Rappers have become some of the loudest voices against the Bolsonaro administration, and sharp critics of the left’s failure to defeat him and to connect with people in Brazil’s slums and ghettos.

That much became obvious when rapper Mano Brown took the stage at a leftist rally last October to criticize Brazil’s Workers Party, days before the party lost the elections to Bolsonaro.

“Those who made mistakes are going to have to pay,” Brown said, in what might have been a nudge to the dozens of corruption charges against party members for allegedly participating in a more than $2 billion bribery scandal. “If you don’t understand people anymore, you’re done.”

Brown is a member of Racionais MC’s, Brazil’s most traditional hip-hop group. This year, the group went on a country-wide tour to celebrate its 30th anniversary.

Other older rappers are also making comebacks. Planet Hemp, a rap-rock group known for starting the careers of rappers Marcelo D2 and BNeg√£o, is releasing its first album since 2001 early next year. It will be full of protest songs, he promises Billboard.

He already has started: “The patriot gently gives his people’s lands and souls to North America,” goes one song, “Bl√° Bl√° Bl√°,” (“Blah Blah Blah”), which he wrote for singer Elza Soares’s new album, Planeta Fome (Hunger Planet).

Songs confronting the status quo are not the only type of politics rappers have been delivering. They also have tried to motivate fans into resisting soul-crushing times.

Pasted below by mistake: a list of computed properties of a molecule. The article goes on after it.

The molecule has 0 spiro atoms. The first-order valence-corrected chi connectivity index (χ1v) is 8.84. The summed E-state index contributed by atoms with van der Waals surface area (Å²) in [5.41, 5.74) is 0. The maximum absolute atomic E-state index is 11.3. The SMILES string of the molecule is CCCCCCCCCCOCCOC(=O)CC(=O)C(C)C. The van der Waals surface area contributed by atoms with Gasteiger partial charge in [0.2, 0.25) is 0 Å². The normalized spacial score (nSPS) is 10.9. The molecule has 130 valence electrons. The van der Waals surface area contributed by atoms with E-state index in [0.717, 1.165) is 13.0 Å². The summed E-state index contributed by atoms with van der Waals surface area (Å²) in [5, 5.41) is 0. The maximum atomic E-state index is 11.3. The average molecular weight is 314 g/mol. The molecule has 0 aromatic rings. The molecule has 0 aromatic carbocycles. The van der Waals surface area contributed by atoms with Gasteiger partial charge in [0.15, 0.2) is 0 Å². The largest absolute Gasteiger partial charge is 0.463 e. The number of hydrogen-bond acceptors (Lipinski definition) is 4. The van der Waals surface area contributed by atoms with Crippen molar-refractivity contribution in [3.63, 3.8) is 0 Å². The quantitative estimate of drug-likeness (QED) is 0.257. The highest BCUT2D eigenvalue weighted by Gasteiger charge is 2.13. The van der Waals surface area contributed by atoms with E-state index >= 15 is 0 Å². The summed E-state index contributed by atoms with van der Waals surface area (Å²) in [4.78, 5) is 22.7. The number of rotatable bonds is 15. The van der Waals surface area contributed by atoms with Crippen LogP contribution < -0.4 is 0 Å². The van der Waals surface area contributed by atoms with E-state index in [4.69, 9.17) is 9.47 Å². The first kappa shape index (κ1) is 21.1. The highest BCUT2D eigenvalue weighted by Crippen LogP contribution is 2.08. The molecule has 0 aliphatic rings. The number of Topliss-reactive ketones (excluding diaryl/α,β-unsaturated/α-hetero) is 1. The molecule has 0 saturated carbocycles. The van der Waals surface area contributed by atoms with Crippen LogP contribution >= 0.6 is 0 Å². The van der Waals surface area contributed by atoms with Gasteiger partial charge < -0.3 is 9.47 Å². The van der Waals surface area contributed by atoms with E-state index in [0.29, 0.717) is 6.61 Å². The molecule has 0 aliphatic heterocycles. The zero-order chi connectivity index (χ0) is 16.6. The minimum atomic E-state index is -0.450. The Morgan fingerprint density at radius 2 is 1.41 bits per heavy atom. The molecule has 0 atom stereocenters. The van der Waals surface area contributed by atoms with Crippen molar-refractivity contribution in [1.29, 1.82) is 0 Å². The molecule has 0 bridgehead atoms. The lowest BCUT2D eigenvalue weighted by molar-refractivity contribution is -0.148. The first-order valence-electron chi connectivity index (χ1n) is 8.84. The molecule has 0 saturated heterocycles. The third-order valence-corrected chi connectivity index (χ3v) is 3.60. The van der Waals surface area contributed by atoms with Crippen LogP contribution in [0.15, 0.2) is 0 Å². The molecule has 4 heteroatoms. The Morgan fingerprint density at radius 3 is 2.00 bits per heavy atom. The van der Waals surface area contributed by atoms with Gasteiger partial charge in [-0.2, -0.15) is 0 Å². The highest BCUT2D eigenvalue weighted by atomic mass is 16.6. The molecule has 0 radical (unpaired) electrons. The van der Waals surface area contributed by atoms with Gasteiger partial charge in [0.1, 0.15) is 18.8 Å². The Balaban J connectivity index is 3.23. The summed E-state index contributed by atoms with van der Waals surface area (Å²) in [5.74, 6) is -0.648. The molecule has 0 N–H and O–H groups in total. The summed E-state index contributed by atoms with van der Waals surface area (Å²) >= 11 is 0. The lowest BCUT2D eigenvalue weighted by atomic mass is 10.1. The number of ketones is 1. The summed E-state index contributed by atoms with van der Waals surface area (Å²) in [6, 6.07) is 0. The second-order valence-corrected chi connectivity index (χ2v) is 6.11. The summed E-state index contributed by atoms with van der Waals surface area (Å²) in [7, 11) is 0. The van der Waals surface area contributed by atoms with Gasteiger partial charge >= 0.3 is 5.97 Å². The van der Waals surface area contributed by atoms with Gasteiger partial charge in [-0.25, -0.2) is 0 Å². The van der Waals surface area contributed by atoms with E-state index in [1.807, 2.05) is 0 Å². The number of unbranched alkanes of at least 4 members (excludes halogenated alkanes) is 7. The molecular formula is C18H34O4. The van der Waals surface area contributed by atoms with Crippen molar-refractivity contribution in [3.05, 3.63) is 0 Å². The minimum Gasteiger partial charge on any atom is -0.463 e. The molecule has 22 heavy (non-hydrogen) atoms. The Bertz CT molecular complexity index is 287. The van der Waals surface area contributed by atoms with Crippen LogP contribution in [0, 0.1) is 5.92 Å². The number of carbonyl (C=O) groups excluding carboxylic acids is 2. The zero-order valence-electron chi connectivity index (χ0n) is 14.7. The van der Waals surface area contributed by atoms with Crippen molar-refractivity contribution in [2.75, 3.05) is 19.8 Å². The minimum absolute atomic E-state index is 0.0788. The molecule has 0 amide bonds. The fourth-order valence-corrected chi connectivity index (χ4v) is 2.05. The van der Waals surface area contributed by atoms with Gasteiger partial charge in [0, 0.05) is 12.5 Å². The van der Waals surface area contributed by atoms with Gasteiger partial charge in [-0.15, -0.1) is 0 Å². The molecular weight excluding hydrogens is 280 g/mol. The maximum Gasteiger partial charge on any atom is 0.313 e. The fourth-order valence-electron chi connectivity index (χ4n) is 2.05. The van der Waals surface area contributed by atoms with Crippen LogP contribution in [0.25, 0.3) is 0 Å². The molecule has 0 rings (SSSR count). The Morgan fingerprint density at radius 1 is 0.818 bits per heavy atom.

“People don’t just want that crude, naked report on reality,” explains MV Bill, a rapper based in Rio de Janeiro. “There is also this motivation thing, being proud of who I am.”

In a recent song, called “Rapsist√™ncia,” or “Rapsistance,” he urges listeners not to accept a hate-filled agenda: “To fight the unlikely, we build several bridges; those who owe us, who are all talk, we destroy on our way.”

Perhaps the most popular example of a song of resistance and motivation is Emicida’s “AmarElo” (“Yellow”). The last section of the song goes: “Raise you head high; wipe away those tears, ok? (Yes, you); take a deep breath and go back to the ring (go); you will get out of this prison; you will go after this diploma.”

When he released the track in June, it seemed like the whole of Brazil stopped to listen and let the lyrics sink in. Many posted parts of “AmarElo” to social media and the song drew 1 million views on YouTube in its first two days, according to tracking done by Emicida’s Facebook page.

Racism and black pride are perhaps the most frequent themes in the new wave of political rap songs. Baco Exu do Blues’ single Bluesman won a Grand Prix award at the Cannes Film Festival last year for a music video depicting the life of a young black man. The short film challenges preconceptions of race and self-worth.

“They want black people with guns in the air; in a music video in a favela yelling: Cocaine; they want our skin to be the skin of crime,” it goes. “They are fucking scared of the next Obama….”

Though rap is clearly making a comeback in Brazil, some older rappers say they feel frustrated. After Bolsonaro was elected, Ribeiro wondered whether anyone had been listening to his work over the past two decades.

Brown, from Racionais MC’s, has already made it clear in concerts that he won’t write more protest songs in a country that votes for Bolsonaro. “I prefer to be alone with my own demons,” he said on Twitter.

But others, such as Ribeiro, see the current political landscape as a push to keep going. “Looking ahead, I’ll start to talk more about politics,” Ribeiro says. “I think we need it. We need it a lot.”